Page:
Alma Katsu: The Descent

by Rachel Baker on November 14, 2013

The Descent, Book Three of the Taker series is due out on January 7, 2014.  I was provided the book for review by the publisher via netgalley.

SUMMARY: The final installment in the “mesmerizing” (Booklist, starred review) and addictive trilogy—find out who truly holds the key to Lanny’s heart and whether she’ll be reunited with her beloved in this gripping supernatural tale of magic, lust, and longing.

Lanore McIlvrae has been on the run from Adair for hundreds of years, dismayed by his mysterious powers and afraid of his violent — even murderous — temper. She betrayed Adair’s trust and imprisoned him behind a stone wall to save Jonathan, the love of her life. When Adair was freed 200 years later, she was sure that he would find her and make her existence a living hell. But things turned out far different than she’d imagined.

Four years later, Lanore has tracked Adair to his mystical island home, where he has been living in self-imposed exile, to ask for a favor. She wants Adair to send her to the hereafter so she may beg the Queen of the Underworld to release Jonathan, whom she has been keeping as her consort. Will Lanore honor her promise to Adair to return? Or is her intention to reunite with Jonathan at any cost?

Of all the forces of the universe, the most mysterious, confounding, and humbling is the power of love. The epic story of love and loss, magic and destiny that began with The Taker and sparked a chase around the world in The Reckoning comes to a surprising conclusion with The Descent.

So, that’s the summary.  Sounds really awesome right?  Sounds like, if you read the first two books, you will get the ride of your life?  Well, sorry to say, the third book is a disappointment of sorts.

Let’s refresh our memories for a moment: The Taker – Book One came out in September 2011 and The Reckoning – Book Two came out Jun 2012.  In January 2014, The Descent will be coming out.  There aren’t many series where I excitedly wait for the next book.  I did this one.  And…I freely admit reading the first two books was a total guilty pleasure.

I bring up the timing of publication because it seemed as though Book three has been in the works for years.  Further, when I look at the time between book 2 and book 3, I am further disappointed by Book 3.  If the publishing books had been several years, between the two books, I would have been okay with my assessment below, as I would have understood the need to catch the reader up on the details of the past two books.  However, it was only actually a year and a half between books.

The majority of The Descent is spent rehashing and summarizing the first two books. The last parts of the book came as no surprise and well, it was pretty obvious that what was happening with Lanore’s dreams were more than they appeared.  It seemed completely inconsistent that Lanore (or Adair for that matter), with all the insight, wisdom and depth they’ve acquired over the years, would not have truly realized this was a trap by the Queen to get to Adair.  Adair hinted at it, but neither of them actually seemed to register the possibility.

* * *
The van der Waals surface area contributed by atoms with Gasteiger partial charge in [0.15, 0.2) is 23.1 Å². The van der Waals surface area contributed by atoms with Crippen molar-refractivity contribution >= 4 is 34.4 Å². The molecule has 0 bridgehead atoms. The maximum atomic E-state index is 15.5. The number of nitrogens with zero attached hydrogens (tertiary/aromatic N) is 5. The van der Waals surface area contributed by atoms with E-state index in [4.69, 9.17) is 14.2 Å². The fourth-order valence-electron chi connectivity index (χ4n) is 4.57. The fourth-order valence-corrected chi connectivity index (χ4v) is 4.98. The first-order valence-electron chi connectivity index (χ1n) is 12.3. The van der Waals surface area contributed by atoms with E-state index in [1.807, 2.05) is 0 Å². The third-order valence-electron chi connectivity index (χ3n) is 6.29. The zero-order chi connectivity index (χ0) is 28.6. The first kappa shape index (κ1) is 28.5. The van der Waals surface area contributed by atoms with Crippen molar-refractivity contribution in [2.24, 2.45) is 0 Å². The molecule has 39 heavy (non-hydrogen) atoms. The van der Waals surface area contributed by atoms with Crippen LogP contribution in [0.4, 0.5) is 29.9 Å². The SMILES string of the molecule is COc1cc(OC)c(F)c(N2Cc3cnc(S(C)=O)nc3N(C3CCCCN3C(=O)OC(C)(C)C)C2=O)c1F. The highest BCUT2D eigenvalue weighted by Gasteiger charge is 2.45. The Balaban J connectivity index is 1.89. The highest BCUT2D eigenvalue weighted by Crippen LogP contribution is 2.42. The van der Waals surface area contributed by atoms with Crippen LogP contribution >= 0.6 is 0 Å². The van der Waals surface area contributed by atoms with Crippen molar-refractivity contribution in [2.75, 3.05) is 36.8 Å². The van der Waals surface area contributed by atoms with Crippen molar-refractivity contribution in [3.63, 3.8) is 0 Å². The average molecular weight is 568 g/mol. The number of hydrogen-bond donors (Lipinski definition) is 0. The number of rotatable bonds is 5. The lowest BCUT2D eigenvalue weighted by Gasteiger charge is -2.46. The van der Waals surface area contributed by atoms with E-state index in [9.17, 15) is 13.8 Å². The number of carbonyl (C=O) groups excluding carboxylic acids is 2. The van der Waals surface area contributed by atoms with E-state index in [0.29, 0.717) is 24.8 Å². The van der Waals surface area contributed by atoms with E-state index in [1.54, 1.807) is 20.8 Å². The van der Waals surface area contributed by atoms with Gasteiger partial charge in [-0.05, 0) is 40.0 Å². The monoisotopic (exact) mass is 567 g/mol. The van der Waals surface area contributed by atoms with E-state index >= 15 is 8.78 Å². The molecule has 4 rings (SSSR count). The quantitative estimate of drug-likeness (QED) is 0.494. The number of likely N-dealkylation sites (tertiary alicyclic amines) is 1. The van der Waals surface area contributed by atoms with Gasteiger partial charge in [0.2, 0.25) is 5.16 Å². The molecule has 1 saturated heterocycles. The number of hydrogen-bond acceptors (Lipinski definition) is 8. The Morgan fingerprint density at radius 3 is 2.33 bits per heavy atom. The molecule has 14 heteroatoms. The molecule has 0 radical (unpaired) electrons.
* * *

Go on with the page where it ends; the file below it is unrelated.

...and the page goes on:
The house seemed like a failed attempt at characterization, though it should have worked. It was too obvious that there was going to be a dark underworld magic sort of spin in the story when the author set the house in the Crowley history. I was hanging on hoping for better until that point, but I began to think Katsu was mailing it in when she went there.

Then there was a lame side story with Adair that seemed as if it could have been much more thought out and a bigger part of the story that was being told.  It seemed like it was added as filler because well, Adair had to have something going on while Lanore was finally admitting to herself that she was in love with him and had always been.  In a lot of ways, it seemed as if the author forgot about the two women, and frankly, those two women would have never allowed themselves to be forgotten – its just didn’t seem consistent to what the author was building in the character development of these two women.

The modern supernatural take on “A Christmas Carol” seemed a bit forced, also.  It was a good way to look back at life when Dickens did it, but it wasn’t as effective when Katsu does it.  I wish it had been, but it was obvious it was going to happen and if the reader has read the first two books, s/he will know exactly what places Lanore will be visiting, based on her waffling back and forth through the whole book with her own search for self-awareness.

I would be remiss if I didn’t discuss the sex scenes.  In the first two books, they were done tastefully and beautifully.  Before I go on, let me say, I completely understand when a demon fucks the shit out of you, its not tasteful and beautiful. First, the author tries to describe this demon act as something other than it is (and I used the words exactly as they should be). The second problem for me with this book is there are hints at intimacy and love making, but…it all falls very short of believability. Its an after-thought, and one only used to show thoughts of intimacy, rather than actually being intimate.

In fairness, maybe I expected too much. I’m sure that others will probably like this book, and say I’m probably being too critical. To this I say, that’s fine, we are all entitled to our own opinions.

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